ST. JOHNS COUNTY, Fla. – On Tuesday, county commissioners in St. Johns County will discuss a county administrator's plan to develop additional revenue.
Fire departments, libraries and sheriff departments are necessary in all counties, but St. Johns County may have to cut back on these services if the county doesn't generate more revenue.
County administrator Michael Wanchick is proposing raising the sales tax by 1 cent. If county commissioners agree, the tax increase would need approval of the voters.
When the idea was first presented to the public on Thursday, about 20 members of the public were in favor and 20 against.
News4Jax spoke to the communications manager for the county, who said most of the surrounding counties charge a 7 cent sales tax, and it may be time for St. Johns County to jump on board.
"Currently, St. Johns County is one of only a handful of counties in the state of Florida that have a 6 cents sales tax, so consideration of a 7 cent sales tax would essentially level the playing field," said Michael Ryan.
Raising St. Johns County's sales tax by one cent is just one of the options now being presented to county commissioners and residents.
Ryan said more revenue is needed to maintain the county's quality of life.
"We were very fortunate emerging from the recession with a very sound financial foundation. However like most governments and most small local governmental entities, we suffered and our revenue suffered, and unfortunately, that's threatening our quality of life and our ability to provide services and continue growing as our residential base grows," said Ryan.
A PowerPoint slideshow was presented to nearly 100 people Thursday, pitching three options the county could take to increase county revenue.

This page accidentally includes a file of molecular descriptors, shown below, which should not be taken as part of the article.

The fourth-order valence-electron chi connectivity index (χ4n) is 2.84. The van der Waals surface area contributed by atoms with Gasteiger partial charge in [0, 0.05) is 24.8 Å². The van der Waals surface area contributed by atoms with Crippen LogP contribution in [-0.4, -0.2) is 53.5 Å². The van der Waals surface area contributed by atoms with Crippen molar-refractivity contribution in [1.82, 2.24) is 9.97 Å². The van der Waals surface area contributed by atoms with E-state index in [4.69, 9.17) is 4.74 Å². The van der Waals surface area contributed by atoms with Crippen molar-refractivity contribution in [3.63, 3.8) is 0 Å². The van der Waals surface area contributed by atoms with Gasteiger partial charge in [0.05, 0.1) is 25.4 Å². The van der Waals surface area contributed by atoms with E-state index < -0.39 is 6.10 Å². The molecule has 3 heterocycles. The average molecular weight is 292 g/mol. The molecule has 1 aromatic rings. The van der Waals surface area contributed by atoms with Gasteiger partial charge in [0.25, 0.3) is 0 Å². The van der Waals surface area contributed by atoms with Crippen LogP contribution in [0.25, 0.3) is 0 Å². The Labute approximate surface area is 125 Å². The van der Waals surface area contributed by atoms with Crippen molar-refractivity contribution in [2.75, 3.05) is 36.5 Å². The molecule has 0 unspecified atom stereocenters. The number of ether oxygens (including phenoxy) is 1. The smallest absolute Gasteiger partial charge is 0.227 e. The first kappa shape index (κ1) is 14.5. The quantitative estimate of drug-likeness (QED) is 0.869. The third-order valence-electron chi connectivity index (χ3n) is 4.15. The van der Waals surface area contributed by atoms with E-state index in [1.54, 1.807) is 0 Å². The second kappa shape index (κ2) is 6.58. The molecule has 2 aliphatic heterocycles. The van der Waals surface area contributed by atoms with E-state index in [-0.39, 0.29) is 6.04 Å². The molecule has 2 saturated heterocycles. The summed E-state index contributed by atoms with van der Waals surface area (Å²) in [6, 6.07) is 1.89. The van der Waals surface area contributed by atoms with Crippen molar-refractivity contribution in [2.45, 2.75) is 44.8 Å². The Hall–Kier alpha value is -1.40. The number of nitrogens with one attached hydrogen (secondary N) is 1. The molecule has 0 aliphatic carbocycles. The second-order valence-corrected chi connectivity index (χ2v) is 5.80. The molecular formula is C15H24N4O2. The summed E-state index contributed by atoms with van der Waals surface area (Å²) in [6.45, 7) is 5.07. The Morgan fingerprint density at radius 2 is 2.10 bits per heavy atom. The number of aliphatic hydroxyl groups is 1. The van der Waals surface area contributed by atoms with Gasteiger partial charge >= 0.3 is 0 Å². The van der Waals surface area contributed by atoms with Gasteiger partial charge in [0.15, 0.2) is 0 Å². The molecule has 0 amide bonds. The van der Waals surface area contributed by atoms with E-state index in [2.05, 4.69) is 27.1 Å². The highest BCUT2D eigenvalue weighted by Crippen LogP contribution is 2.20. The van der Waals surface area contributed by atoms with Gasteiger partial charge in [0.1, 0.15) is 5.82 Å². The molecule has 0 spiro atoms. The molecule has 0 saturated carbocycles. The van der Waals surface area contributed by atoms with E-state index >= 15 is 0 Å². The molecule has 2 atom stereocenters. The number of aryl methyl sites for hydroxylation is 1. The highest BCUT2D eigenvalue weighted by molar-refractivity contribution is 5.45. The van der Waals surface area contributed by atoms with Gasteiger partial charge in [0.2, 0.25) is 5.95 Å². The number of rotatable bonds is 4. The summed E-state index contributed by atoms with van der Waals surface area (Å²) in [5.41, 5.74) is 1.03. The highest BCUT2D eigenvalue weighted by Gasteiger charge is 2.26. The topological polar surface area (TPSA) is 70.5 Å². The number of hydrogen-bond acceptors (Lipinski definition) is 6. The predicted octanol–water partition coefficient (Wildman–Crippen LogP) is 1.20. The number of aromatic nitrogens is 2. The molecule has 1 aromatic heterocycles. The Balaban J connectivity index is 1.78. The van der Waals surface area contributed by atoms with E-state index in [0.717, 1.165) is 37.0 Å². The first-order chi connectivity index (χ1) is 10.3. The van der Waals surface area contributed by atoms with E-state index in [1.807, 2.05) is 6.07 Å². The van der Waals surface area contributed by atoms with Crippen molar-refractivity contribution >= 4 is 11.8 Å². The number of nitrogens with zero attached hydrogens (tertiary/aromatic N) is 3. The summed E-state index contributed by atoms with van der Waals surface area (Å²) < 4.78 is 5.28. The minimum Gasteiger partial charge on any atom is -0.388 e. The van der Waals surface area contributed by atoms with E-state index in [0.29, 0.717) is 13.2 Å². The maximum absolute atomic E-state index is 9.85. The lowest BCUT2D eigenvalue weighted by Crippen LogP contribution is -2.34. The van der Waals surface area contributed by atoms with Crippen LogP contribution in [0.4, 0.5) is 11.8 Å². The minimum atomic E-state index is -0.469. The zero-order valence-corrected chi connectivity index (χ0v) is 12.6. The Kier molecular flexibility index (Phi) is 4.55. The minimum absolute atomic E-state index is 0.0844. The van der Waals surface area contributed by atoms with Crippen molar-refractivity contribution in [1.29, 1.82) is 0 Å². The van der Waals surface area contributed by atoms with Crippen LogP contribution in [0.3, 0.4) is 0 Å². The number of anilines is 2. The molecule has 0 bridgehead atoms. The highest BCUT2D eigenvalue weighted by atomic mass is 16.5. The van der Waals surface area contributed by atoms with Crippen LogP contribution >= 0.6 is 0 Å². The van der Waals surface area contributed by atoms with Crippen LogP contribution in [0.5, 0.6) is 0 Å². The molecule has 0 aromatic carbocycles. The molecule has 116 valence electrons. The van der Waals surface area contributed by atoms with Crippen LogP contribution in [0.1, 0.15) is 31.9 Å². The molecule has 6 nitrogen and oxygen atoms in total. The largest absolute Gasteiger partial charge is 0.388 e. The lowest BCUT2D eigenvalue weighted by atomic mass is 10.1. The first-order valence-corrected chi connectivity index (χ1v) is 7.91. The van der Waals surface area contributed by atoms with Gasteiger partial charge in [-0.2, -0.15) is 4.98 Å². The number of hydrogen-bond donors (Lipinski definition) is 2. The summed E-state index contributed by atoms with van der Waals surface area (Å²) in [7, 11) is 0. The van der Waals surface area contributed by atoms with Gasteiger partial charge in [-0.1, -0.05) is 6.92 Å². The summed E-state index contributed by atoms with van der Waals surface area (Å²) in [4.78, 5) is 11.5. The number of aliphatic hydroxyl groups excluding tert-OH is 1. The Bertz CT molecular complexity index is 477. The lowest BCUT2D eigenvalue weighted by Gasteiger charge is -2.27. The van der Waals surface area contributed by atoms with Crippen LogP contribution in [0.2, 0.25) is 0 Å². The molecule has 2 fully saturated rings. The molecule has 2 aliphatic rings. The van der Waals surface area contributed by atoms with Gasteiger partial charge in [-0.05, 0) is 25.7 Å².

- Option 1: Cutting back on resources and declining to increase any new fees or taxes
- Option 2: Enact several smaller fees and taxes
- Option 3: Explore a 1 cent sales tax increase that would serve as a primary revenue source for the county that would rack in millions of dollars in the coming years.
"It would raise approximately $26.5 million, which could be used in the general fund for a variety of services, including the Sheriff's Office, the fire department, the parks, library and beach services," Ryan said.
The response from the community was split with some residents saying, "Even though I am on a fixed income, I am for raising taxes. We need to keep all the services we have."
But some disagreed, saying, "Cut the budget and cut services. Do not raise taxes."
If taxes aren't raised, Ryan said St. Johns County will have to cut back.
"Should they choose to go in that direction then our county administration would begin looking at services and programs and facilities and provide them with a very realistic budget of what we're able to provide in the future," said Ryan. "Not just this year, but over the next five and 10 years, and there would be some very challenging decisions in front of us as to what services we would provide and what we'd be able to provide."
The county is now in the process of hearing from business owners, residents and anyone who wants to give their feedback on this issue.
There will be another meeting Tuesday where commissioners will decide which of the three options they prefer. If they choose to the sales tax increase, it could be on the ballot by the end of this year.